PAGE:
Modernism: The Lure of Heresy
Modernism was born in 1840s France and all but died in 1960s America, says cultural historian Peter Gay. Beginning with the poetry of Baudelaire and the nudes of Manet, the movement was distinguished in all fields by two common impulses. First among these
odernism: The Lure of Heresy
by Peter Gay
Despite all that’s already been written about Picasso and T.S. Eliot, Virginia Woolf and Igor Stravinsky, said Terry Teachout in Commentary, Gay’s 600-page survey is the first to attempt “a comprehensive chronicle” of modernism across all disciplines. It’s not an easy task. Gay deserves much credit merely for being able to write “almost as fluently” about music and dance as he does about literature and the visual arts. “For general readers looking to reacquaint themselves” with many of the crucial moments and figures of the period, said Kate Bolick in The Boston Globe, it will be a treat to do so in the company of an author who is so “winningly erudite.”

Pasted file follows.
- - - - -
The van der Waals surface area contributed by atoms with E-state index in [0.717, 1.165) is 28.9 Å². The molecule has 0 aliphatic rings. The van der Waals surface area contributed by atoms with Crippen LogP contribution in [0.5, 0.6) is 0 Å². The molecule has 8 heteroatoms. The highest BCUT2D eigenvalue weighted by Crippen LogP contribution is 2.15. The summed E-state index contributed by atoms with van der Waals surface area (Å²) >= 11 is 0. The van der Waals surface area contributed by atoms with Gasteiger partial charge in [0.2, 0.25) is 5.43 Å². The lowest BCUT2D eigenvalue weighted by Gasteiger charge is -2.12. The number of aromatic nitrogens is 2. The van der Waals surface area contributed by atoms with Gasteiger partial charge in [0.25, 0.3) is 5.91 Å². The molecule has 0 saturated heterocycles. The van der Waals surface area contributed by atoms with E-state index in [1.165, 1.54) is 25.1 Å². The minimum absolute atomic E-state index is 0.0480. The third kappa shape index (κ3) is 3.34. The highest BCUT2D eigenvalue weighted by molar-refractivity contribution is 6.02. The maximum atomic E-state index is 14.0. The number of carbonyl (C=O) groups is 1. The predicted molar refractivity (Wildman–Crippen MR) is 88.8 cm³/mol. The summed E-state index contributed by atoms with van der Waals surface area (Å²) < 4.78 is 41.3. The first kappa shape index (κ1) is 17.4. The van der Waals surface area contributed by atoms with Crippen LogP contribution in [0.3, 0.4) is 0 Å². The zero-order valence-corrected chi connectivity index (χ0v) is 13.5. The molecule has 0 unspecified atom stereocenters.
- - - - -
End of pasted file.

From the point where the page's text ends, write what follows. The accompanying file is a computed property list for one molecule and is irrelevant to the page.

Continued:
But Gay’s guided tour unfortunately “ends up leading nowhere,” said Adam Kirsch in The New York Sun. He fails to investigate how modernism may have “doomed” all artists since to a futile effort to re-create “the shock of the new.” Worse, his exploration of individualized “subjectivity” neither meshes with his first theme nor explains why modernists including Ezra Pound and Knut Hamsun were attracted to authoritarianism. Somewhere along the way he should have figured out that the impulse linking both the foes and friends of liberty was the “idolatry of art.” Living in the so-called twilight of the idols, their “frail hope” was that art by itself could provide “a sufficient source of value for human life.”
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